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Influential Blues Rock Guitarist Bobby Parker Dead at 76

Pioneering blues rocker who influenced Zeppelin and the Beatles has passed away


By Alex Baker


Bobby Parker, a pioneering blues rock guitarist whose 1961 track “Watch Your Step” contained a riff that went on to influence songs by the Beatles and Led Zeppelin, has passed away at the age of 76.


The news comes to us courtesy of Anthony R. Rucker, a bassist who played with Parker recently.


“It is with a heavy heart I thank you Bobby, for all you have done for me,” said Rucker in a post on his Facebook page. “I’m so glad I had one last chance to play with you a couple of weeks ago. See you on the other side.”


Apart from directly influencing the Beatles track “I Feel Fine” and the Zeppelin instrumental “Moby Dick,” Parker also had a tremendous influence on guitarists like Carlos Santana.


“Bobby inspired me to play guitar,” Santana once said. “He’s one of the few remaining guitarists who can pierce your heart and soothe your soul.”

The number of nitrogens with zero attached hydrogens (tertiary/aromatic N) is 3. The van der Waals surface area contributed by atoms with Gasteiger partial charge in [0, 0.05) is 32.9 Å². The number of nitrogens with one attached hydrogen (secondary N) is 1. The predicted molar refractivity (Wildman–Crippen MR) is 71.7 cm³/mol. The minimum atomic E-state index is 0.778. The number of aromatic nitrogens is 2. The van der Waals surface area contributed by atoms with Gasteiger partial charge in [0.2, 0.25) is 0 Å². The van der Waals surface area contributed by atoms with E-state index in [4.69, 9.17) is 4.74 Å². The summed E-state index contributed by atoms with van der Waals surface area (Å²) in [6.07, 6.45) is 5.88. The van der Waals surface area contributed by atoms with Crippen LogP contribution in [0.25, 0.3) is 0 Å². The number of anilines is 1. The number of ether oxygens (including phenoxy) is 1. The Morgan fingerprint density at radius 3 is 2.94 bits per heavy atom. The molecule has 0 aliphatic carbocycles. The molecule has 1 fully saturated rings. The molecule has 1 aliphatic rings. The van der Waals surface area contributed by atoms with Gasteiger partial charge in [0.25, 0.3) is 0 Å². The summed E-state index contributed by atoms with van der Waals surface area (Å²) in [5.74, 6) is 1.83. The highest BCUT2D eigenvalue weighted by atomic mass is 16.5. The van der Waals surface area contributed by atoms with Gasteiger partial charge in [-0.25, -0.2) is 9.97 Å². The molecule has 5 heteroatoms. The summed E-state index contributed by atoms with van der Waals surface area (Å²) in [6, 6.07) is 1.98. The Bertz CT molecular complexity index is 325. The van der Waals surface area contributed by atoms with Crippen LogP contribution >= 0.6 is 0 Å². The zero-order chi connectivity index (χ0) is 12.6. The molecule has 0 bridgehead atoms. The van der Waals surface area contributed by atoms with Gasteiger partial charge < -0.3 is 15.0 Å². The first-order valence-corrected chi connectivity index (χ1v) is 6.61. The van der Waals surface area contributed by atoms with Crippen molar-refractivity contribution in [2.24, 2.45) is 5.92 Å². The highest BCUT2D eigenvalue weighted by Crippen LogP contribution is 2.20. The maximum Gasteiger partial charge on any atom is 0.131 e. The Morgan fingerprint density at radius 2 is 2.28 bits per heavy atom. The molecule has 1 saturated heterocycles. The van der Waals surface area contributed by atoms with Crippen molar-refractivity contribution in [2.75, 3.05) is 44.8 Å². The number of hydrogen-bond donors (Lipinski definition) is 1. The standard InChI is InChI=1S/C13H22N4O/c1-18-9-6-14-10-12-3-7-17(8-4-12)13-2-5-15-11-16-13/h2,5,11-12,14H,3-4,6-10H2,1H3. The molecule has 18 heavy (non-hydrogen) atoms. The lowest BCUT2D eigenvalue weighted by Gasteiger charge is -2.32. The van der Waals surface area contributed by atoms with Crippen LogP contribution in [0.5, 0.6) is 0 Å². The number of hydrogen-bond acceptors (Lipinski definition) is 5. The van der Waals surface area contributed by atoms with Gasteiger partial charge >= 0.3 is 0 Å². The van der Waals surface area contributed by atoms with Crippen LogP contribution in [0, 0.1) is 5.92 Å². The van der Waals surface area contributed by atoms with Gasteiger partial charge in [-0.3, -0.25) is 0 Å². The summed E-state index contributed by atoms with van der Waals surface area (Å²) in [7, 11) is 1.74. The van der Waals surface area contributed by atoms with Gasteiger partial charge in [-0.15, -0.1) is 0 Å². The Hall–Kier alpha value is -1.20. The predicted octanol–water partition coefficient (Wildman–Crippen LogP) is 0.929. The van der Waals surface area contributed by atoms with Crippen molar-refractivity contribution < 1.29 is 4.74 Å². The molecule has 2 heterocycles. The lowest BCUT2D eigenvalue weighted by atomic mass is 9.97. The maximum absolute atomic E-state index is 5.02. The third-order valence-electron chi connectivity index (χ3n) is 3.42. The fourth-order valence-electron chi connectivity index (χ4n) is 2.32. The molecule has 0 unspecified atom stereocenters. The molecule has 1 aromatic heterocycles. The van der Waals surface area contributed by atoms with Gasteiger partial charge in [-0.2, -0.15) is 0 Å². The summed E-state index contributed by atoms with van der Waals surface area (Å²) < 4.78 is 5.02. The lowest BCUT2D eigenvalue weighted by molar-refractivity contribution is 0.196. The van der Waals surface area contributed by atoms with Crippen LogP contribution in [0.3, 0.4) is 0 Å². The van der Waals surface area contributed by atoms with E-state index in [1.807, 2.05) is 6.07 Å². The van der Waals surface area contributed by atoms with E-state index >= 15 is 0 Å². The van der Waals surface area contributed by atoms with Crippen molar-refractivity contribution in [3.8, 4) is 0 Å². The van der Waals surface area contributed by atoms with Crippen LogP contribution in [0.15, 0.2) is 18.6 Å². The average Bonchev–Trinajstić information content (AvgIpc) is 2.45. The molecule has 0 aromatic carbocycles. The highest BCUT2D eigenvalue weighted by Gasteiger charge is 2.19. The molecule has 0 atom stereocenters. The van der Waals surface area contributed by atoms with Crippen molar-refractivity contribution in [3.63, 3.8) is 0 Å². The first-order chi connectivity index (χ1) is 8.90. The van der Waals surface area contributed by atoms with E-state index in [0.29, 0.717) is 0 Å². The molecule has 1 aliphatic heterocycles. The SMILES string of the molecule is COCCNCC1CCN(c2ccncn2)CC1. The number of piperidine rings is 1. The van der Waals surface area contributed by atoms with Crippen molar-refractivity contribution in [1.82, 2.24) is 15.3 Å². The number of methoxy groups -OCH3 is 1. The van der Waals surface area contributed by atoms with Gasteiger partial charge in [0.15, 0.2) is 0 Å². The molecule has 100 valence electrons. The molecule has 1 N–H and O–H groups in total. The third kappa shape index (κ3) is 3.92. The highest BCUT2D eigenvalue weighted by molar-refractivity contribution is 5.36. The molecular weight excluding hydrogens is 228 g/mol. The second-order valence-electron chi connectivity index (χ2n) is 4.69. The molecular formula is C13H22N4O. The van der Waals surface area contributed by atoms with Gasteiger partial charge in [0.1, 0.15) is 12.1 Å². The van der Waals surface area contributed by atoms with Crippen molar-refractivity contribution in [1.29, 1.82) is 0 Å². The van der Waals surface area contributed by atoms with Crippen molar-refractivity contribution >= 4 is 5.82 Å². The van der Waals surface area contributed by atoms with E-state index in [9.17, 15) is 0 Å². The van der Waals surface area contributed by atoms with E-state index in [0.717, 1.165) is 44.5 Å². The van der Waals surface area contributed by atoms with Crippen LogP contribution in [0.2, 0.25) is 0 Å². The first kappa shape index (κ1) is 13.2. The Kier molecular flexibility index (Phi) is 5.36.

The Louisiana born, Southern California raised Parker began his career with Otis Williams and the Charms, going on to play with the likes of Bo Diddley, Sam Cooke, Chuck Berry and Little Richard.


He released “Watch Your Step” in 1961 and it was a hit on both sides of the Atlantic.


Parker was aware of his influence on the classic rock of the Sixties and Seventies. Although that awareness seemed bittersweet.


“I heard 600 or more blatant copycat recordings, ” said Parker in a 2008 interview. “Everyone was playing my lick and trying to claim it, the Beatles included. Even now I hear copycat riffs in TV commercials. (Laughing) I wish they’d come up with a different riff and leave mine alone.”


At one point Parker was supposedly offered a record deal by none other than Jimmy Page. But that never worked out and the guitarist spent most of the Seventies and Eighties living in Washington, DC and toiling in relative obscurity.


However in 1993 he returned to the limelight with his solo debut Bent Out of Shape, and remained active, recording and touring until his death.


Here’s a very mod clip of “Watch Your Step,” the track that made it all happen for Parker.

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